Wednesday, October 26, 2011
Now I understand why some people spend years writing a single book. I have to be careful how I re-edit my draft, because I have already written books 3 and 4 of the Mageri series. It's important to retain continuity as the story. That being said, now that I am nearing the end of my third edit, I've discovered a few items I'd like to expand on. I am a creature of five million post-it notes, and today at work (when the boss wasn't looking), i organized them on a clean sheet of paper. These are small rewrites of specific scenes, one of which requires backtracking through "Sterling". I did so much cutting on that book I have to be sure what I write weaves in.
There is some serious editing underway. I'm giving a lot of detailed attention to book 2.
Online sites are useful, but I went to the bookstore this week and picked up a few extra reference books. Paper books! I always like having a physical book on hand to look up synonyms and definitions. Some sites are very limited in the results, and there are times I'd rather be on the sofa scribbling my thoughts on paper. The laptop needs a break; the battery is seriously reaching meltdown mode.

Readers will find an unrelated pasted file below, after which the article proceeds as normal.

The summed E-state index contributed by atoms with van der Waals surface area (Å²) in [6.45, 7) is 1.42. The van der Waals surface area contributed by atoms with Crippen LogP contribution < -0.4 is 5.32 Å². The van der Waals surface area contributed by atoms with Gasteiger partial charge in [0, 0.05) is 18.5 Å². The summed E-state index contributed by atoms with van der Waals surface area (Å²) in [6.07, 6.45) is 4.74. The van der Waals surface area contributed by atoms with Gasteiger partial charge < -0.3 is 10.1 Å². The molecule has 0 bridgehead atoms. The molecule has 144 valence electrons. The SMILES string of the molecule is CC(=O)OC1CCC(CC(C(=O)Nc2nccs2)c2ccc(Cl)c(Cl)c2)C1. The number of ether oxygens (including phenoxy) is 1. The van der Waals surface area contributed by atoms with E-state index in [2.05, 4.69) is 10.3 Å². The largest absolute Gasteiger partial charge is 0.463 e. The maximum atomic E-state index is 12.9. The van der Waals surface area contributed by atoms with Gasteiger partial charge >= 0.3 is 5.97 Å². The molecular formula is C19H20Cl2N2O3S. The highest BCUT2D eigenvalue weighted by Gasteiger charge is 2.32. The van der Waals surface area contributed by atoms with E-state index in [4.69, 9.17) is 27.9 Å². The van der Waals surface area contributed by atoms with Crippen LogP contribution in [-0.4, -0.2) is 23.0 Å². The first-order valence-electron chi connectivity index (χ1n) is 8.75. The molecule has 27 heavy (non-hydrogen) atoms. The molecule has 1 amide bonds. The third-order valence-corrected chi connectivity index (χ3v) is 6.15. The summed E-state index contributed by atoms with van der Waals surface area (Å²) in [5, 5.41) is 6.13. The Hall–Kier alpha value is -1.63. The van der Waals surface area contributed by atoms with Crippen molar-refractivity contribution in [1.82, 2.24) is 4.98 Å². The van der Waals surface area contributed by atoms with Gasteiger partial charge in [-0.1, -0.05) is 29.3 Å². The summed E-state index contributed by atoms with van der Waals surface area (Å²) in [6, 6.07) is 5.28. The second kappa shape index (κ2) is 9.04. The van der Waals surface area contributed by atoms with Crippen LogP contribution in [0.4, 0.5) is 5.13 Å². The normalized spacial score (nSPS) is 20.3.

I did find a few useful websites that show hundreds of different alternatives to using the word "said". I know there are those that encourage people to use that more often, but it can make reading dull if the entire book were written in a "he said/she said" form. There's a fine balance. As an example, I am pulling a random book that happens to be sitting right next to me! I'm opening a page and here is how this author chose to write a line, using an alternative to "said":
"Blood," she demanded.
Demanded. She didn't just say it, she demanded it.
What a difference a word makes.